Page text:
Katie Yap plays the viola with orchestras including the Australian World Orchestra, the Australian Chamber Orchestra, and Melbourne Symphony Orchestra. Katie recently ran a campaign on the ACF to fund her travels to Toronto for the Tafelmusik Baroque Summer Institute, and has since shared the love and donated to other artists’ campaigns on the ACF. In our new artist to artist series, we find out what spurs ACF-ers to donate to their arts community.
Firstly, a challenge: tell us about yourself in 40 words or less
My name is Katie, and I’m a violist from Brisbane now living in Melbourne, playing both modern and early music styles. I also love folk music, and play fiddle and guitar; and I bake, garden and bush walk for fun.
If money were no object, what work of art would consume or buy?
I don’t think I can just choose one: I love the leaf art of Susanna Bauer, Dana Kinter’s paintings of Australian birds and plants on wood, and would get myself a really nice set of Baroque and Classical bows. Ultimately, I think the greatest work of art is nature (tacky, I know!) – and I’d put that money into preserving our Australian landscape, and helping communities to live harmoniously with it.
What initially made you donate to another artist’s campaign on the ACF?
I saw on Facebook that a number of my friends and groups I work with were fundraising through ACF, and thought their projects were interesting and important.
My first donation was to baroque harpist Hannah Lane, who I first met when I was trying to print some music at the library, and my printing card wasn’t working!
She lent me hers, and that act of kindness kept her in my mind until I saw that she was fundraising to undertake some study in Italy. I was only too happy to be able to give back to such a wonderful project!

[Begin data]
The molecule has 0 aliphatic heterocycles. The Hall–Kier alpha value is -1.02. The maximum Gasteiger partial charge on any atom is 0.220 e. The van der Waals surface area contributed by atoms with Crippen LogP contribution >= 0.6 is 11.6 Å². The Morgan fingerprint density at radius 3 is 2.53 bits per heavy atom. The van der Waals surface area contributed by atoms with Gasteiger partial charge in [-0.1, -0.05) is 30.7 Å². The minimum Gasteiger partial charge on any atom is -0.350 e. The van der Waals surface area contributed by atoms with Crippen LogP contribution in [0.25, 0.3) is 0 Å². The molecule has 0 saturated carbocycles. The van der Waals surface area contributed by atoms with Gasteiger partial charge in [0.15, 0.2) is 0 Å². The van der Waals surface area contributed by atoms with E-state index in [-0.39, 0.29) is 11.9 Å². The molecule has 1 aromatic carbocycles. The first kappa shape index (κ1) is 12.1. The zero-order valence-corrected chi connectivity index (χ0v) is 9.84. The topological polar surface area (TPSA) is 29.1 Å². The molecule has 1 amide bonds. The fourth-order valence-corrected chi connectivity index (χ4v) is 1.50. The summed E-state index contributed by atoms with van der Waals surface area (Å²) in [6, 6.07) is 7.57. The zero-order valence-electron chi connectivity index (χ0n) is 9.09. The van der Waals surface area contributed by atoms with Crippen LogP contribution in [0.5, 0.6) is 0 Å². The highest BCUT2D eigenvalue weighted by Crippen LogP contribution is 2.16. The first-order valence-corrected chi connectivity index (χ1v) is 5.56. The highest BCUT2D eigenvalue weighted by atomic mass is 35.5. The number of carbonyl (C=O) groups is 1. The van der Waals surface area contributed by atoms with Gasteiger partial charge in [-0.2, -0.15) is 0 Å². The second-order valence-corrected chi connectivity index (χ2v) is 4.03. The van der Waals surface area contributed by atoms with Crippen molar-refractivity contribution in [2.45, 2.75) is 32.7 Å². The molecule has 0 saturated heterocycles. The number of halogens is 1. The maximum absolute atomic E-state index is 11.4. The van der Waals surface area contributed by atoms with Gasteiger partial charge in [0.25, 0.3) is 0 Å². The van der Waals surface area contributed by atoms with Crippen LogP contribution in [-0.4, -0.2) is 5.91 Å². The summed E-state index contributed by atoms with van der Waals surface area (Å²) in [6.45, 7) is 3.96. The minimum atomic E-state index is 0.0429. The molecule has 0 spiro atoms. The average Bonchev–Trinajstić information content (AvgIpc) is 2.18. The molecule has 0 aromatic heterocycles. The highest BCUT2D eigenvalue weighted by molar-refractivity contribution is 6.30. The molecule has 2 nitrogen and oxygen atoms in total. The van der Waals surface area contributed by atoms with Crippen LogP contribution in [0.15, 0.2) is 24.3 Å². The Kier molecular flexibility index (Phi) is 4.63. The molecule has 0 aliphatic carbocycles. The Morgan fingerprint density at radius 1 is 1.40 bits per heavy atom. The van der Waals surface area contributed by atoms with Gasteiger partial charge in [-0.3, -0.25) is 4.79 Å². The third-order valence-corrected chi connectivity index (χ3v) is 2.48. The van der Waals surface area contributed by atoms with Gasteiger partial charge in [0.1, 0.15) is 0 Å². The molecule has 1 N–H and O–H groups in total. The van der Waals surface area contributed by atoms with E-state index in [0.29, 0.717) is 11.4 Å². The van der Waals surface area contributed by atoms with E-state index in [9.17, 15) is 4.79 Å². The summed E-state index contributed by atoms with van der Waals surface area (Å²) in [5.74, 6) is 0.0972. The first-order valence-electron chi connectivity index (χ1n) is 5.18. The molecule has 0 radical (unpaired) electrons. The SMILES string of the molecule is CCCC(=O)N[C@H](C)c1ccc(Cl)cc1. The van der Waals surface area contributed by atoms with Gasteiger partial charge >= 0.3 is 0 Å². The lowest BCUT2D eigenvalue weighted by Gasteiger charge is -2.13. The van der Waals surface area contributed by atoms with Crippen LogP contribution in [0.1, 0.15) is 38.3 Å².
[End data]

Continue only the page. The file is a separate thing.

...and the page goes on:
What makes you want to give to an artist or organisation?
I am motivated to donate to an artist or organisation if their project looks to be one that provides an interesting new voice to cultural life in Australia, or adds depth to an existing one.
I particularly like to donate to individuals or small organisations that don’t have much funding already, especially if their project engages a community in a meaningful way, such as through opening up a conversation about social or environmental issues, or providing access to the arts to a group of people that might not ordinarily have that.
Once you have donated to these campaigns, do you like to stay in touch, is it important to you?
It’s always nice to receive an update on how the money was used, or how their project went!
But the more important thing for me is receiving a personal message of thanks at the time of donation – and it’s something I prioritise if I’m fundraising for something myself.
What other ways do you like to encourage and support artists in your network?
Be involved in their projects! I try to get along to as many concerts as I can, as my network is mostly in the music world. It’s really important to help people fundraise towards their goals, but if there’s no audience at the end, what’s the point?
I always love it when I see my friends and colleagues make the effort to come to one of my concerts, and try to go along as much as I can to theirs. It can be difficult to do that because as an artist, money can be scarce, and sometimes you just want a break from your particular art form.
But it’s always worthwhile going to support someone in your community, and I invariably learn something from any concert I go to see!
What would you say to other artists who are thinking about donating to the arts?
Definitely, do it! It doesn’t have to be much, just whatever is sustainable for you. If we don’t invest in the arts and in our community, it’s hard to expect others to do so.
I think most artists are doing what they do because they believe it’s a valuable part of life.
Having a wide variety of artistic voices provides different ways to communicate to and with the world – so it’s absolutely worth investing in others’ projects as well as in your own.